5 Vacations for a Francophile Other Than France
If you're a francophile, someone attracted to all things French, it's obvious that France comes to mind when thinking of a vacation destination. France is a country with much to offer a visitor; the history of Normandy, the high mountains of the Alps, the Mediterranean beaches, and the world famous city of Paris to name a few.
Although France could keep any gallophile endlessly entertained, you still might want to visit other places. Maybe you want to stay closer to home, maybe you've been to France and want to experience something new, or maybe you're looking for something France can't offer like a winter island getaway. Whatever the reason, there are plenty of destination choices to interest the francophile. Here are a few ideas:
Where - The Republic of Seychelles is a nation made up of 115 islands in the Indian Ocean. It's located about 900 miles east of mainland Africa and to the north of Madagascar.
Why Go - White sandy beaches, clear turquoise water, and tropical weather abound in this postcard-like setting. Relax on the beach, see giant tortoises, exploer the jungle, or take advantage of one of the many great spots to dive.
For the Francophile - Seychelles had no indiginous population and was settled by France in the late 1700's. During the Napoleonic Wars the islands were taken by the British. As a result, French and English are both widely spoken and are official languages. Seychelles Creole is also an official language and is similar to French. Much about the culture remains French. Many of the place and streets are French and about seventy percent of the population has French names.
2. Québec, Canada
Where - The province of Québec is located in eastern Canada, north of the U.S. states of New York, New Hampshire, Vermont, and Maine. It's almost three times larger than France.
Why Go - Québec offers a wide variety of things to do whether you're an outdoor enthusiast or you feel more at home in a big city. Outdoor activities include whale watching in the St. Lawrence, hiking or camping in one of the province's 27 national parks, or skiing during the winter. Montréal is a lively city of 4 million, known for its festivals, nightlife, and gastronomy. The city of Québec is the only walled city in Canada or the U.S. and has a famous old town district, full of history.
For the Francophile - the province of Québec is mostly French speaking with the city of Montreal being the second largest french speaking city in the world. French is the official language. The area around Québec City was settled by the French in 1608 by a party headed by Samuel de Champlain. The British took Québec in 1759, but its French heritage remains very evident.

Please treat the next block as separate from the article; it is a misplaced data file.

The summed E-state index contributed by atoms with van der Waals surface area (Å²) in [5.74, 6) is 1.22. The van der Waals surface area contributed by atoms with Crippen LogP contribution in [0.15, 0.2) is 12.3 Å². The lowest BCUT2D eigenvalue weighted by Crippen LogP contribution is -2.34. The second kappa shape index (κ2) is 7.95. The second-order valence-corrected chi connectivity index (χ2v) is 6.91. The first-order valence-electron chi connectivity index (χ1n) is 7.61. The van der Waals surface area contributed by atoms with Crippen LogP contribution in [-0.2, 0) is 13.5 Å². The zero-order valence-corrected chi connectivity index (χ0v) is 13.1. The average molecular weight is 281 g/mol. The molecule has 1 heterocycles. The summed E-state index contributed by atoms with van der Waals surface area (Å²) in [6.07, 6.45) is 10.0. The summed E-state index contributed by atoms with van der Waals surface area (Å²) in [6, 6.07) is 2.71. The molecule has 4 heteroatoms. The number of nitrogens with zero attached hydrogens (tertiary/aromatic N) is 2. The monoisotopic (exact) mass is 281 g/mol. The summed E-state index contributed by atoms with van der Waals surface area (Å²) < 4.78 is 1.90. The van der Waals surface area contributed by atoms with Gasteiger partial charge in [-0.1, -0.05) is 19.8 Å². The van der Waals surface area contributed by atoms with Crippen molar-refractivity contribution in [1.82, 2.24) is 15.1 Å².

Where - Tahiti is an island in French Polynesia. It's located in the southern Pacific Ocean between South America and Australia about 2,700 miles south off Hawaii.
Why Go - Reef-fringed island, white sandy beaches, and palm trees. Although expensive, Tahiti is the epitome of an island paradise. Visit a museum dedicated to pearls or take a hike to the Fautaua Waterfalls which cascade almost 1000 ft. over volcanic rock into a pool below.
For the Francophile - Tahiti was made a colony of France in 1880. Tehitians are citizens of France and French is the official language.
4. Pondicherry, India
Where - Pondicherry, officially Puducherry and sometimes shortened to Pondy, is a distict of India located on the Bay of Bengal on the southern east coast.
Why Go - Pondy is sometimes called the "French Riviera of the East". Visit the beach promenade full of shops, the Sri Aurobindo Ashram in Auroville, the Puducherry Museum, or the French Quarter. Pondicherry is much cheaper than Europe or the Pacific Islands.
For the Francophile - Puducherry was controlled by France until 1954. The district is split into the French Quarter and the Indian Quarter. French influence still exists and French villas and street names are a common sight. French is an official language of Pondy, but it's not widely spoken. English is used more.
5. St. Martin, St. Barthélemy, Guadeloupe, and Martinique
Where - The four tropical islands are located in the Caribbean Sea, in an archipelago, to the east of Puerto Rico.
Why Go - Scuba dive, surf, fish, hike, sail, or just relax with a drink on a pristine beach under a palm tree. The best way to visit multiple Caribbean islands is to take a cruise.
For the Francophile - All four island destinations are Overseas Collectives of France. French is the official language and the Euro is the currency used.